Laying down the law

Two final spring football stories for your amusement:

  • Phil Fulmer has had enough.  He’s sick and tired of his players getting into trouble.  He doesn’t want any phone calls at 2 in the morning.  So what’s the gameplan?  Something you figure they’ve already tried in Knoxville:

… He said he would meet individually with at least 40 players leading up to fall camp to remind them to represent the program positively.

“I want to look them in the eye,” Fulmer said. “We’ll have some heart-to-heart discussions.”

  • No alcohol at Iowa State’s spring practice tailgates?  While Michael Adams might approve, even the school’s athletic director is appalled.  (Bonus points for the Cool Hand Luke reference in the article.)

(h/t The Wizard of Odds)

3 Comments

Filed under College Football

3 responses to “Laying down the law

  1. dean

    Is Fulmer serious? He does realize he’s not dealing with 12 year olds doesn’t he? Nothing like some eye contact and a heart-to-heart to keep players from smoking weed or driving drunk.

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  2. Sam

    I don’t doubt Fulmer will actually do this and feel he is addressing the issues that have surrounded his program. This simplistic approach will accomplish nothing until he begins dishing out REAL punishment to the players and stops excusing bad behavior. Don’t get me wrong, all programs have players that break the rules of the team, the university, and society, but Fulmer, Meyer, and several others routinely wink and look the other way…..especially when it is a key player.

    How can other players respect the rules when they see them broken regularly with light, to no punishment handed out? Who can forget Fulmer asking for a FOURTH strike to be given to a starter who had failed three previous drug tests? Seriously, three drug related problems didn’t indicate a significant problem to Fulmer? And this is the guy who parents entrust their young men to at a key stage of their life. This does not even begin to address when Fulmer got in the middle of an active rape investigation on behalf of a player. The list of unaddressed disciplinary problems at UT are the longest, and worst I have ever seen at a university and, I think, are directly responsible for the decline in TN football fortunes. Personally, I would hope he continues along the same path except for the damage being done to young people who deserve a person to help them grow into manhood.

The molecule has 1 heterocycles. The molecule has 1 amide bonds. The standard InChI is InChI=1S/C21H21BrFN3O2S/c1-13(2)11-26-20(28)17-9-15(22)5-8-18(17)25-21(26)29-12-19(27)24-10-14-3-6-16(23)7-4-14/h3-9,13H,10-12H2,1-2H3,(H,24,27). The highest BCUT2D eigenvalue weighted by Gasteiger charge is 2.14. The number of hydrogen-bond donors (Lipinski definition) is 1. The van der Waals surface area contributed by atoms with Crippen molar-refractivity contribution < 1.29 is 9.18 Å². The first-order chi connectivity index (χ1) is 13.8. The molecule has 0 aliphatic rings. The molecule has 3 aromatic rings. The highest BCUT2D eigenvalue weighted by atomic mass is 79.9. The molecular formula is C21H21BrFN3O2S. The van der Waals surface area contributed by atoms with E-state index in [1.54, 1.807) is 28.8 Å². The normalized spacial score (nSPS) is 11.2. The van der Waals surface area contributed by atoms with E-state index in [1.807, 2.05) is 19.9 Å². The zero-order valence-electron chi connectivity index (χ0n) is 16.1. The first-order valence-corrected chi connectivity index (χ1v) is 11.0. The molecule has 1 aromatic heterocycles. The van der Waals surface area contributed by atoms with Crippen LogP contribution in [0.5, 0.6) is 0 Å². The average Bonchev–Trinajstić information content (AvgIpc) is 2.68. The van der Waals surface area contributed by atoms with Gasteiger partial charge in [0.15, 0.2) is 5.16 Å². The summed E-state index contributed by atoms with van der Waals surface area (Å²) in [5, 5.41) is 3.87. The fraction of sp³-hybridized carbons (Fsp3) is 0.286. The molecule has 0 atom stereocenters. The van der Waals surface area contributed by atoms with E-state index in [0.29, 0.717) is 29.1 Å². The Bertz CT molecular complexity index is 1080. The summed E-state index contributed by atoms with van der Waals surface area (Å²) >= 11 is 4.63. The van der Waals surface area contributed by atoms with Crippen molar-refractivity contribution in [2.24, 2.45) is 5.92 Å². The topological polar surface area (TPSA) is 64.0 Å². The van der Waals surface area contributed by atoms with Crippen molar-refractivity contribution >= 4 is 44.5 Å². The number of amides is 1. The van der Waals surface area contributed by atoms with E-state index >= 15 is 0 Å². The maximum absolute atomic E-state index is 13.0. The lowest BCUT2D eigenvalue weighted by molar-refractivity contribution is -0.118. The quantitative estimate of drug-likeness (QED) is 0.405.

On at least two occasions in the past two seasons Urban Meyer excused behavior that warranted suspension from the team and played two key players in “big” games, only to punish the players when the match-ups didn’t require their presence. Now that is really laying down the law!

    Lack of discipline will ultimately bring a program down, and it will be interesting to watch LSU this season if Perilloux is reinstated and continues to challenge the rules and authority of Les Miles. It doesn’t have to be this way, Pete Carroll, Mark Richt, and Tommy Tubberville are examples of top programs that discipline players, or make them hit the road. There are others, but the record of this three is enviable by all, and their handling of problems sets the bar high for others to follow. (I don’t include the Reggie Bush fiasco because it is a unique case, and I don’t know what Carroll knew when Bush was a student. I don’t know of situations where he turned his back on known legal problems with his players.)

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  3. NebraskaDawg

    Well at least Hillary doesn’t have to worry about Phil running for President.

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